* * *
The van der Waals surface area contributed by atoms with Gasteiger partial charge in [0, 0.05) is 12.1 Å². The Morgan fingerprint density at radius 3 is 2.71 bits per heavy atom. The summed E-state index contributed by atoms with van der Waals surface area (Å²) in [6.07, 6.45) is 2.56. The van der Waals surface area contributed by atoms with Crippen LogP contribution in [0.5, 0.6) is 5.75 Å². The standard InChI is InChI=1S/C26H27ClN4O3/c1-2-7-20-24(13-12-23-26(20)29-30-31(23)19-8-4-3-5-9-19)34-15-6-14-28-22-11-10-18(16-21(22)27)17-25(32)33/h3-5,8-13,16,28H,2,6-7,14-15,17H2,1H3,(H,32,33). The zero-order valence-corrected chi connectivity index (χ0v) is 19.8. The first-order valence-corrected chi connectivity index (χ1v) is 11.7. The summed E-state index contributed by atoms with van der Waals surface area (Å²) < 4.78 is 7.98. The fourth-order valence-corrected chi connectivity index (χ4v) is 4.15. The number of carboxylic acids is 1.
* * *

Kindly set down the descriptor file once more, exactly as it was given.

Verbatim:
The van der Waals surface area contributed by atoms with Gasteiger partial charge in [0, 0.05) is 12.1 Å². The Morgan fingerprint density at radius 3 is 2.71 bits per heavy atom. The summed E-state index contributed by atoms with van der Waals surface area (Å²) in [6.07, 6.45) is 2.56. The van der Waals surface area contributed by atoms with Crippen LogP contribution in [0.5, 0.6) is 5.75 Å². The standard InChI is InChI=1S/C26H27ClN4O3/c1-2-7-20-24(13-12-23-26(20)29-30-31(23)19-8-4-3-5-9-19)34-15-6-14-28-22-11-10-18(16-21(22)27)17-25(32)33/h3-5,8-13,16,28H,2,6-7,14-15,17H2,1H3,(H,32,33). The zero-order valence-corrected chi connectivity index (χ0v) is 19.8. The first-order valence-corrected chi connectivity index (χ1v) is 11.7. The summed E-state index contributed by atoms with van der Waals surface area (Å²) < 4.78 is 7.98. The fourth-order valence-corrected chi connectivity index (χ4v) is 4.15. The number of carboxylic acids is 1.